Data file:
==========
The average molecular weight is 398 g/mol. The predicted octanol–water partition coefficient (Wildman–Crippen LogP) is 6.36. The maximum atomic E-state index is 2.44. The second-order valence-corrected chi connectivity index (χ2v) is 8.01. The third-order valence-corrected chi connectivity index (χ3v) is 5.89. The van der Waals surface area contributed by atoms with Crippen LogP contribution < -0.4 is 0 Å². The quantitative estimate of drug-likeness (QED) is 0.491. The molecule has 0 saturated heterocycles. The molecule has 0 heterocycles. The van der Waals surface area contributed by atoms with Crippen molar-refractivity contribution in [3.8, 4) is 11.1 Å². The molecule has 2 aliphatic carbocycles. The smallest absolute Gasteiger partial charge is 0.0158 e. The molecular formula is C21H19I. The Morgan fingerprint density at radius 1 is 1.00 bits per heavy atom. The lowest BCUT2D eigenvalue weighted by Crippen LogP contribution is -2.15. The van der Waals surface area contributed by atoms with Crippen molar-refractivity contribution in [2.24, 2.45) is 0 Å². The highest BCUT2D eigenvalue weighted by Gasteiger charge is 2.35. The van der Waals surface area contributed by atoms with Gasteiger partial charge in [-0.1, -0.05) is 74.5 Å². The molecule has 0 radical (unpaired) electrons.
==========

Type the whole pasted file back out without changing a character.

The average molecular weight is 398 g/mol. The predicted octanol–water partition coefficient (Wildman–Crippen LogP) is 6.36. The maximum atomic E-state index is 2.44. The second-order valence-corrected chi connectivity index (χ2v) is 8.01. The third-order valence-corrected chi connectivity index (χ3v) is 5.89. The van der Waals surface area contributed by atoms with Crippen LogP contribution < -0.4 is 0 Å². The quantitative estimate of drug-likeness (QED) is 0.491. The molecule has 0 saturated heterocycles. The molecule has 0 heterocycles. The van der Waals surface area contributed by atoms with Crippen molar-refractivity contribution in [3.8, 4) is 11.1 Å². The molecule has 2 aliphatic carbocycles. The smallest absolute Gasteiger partial charge is 0.0158 e. The molecular formula is C21H19I. The Morgan fingerprint density at radius 1 is 1.00 bits per heavy atom. The lowest BCUT2D eigenvalue weighted by Crippen LogP contribution is -2.15. The van der Waals surface area contributed by atoms with Crippen molar-refractivity contribution in [2.24, 2.45) is 0 Å². The highest BCUT2D eigenvalue weighted by Gasteiger charge is 2.35. The van der Waals surface area contributed by atoms with Gasteiger partial charge in [-0.1, -0.05) is 74.5 Å². The molecule has 0 radical (unpaired) electrons.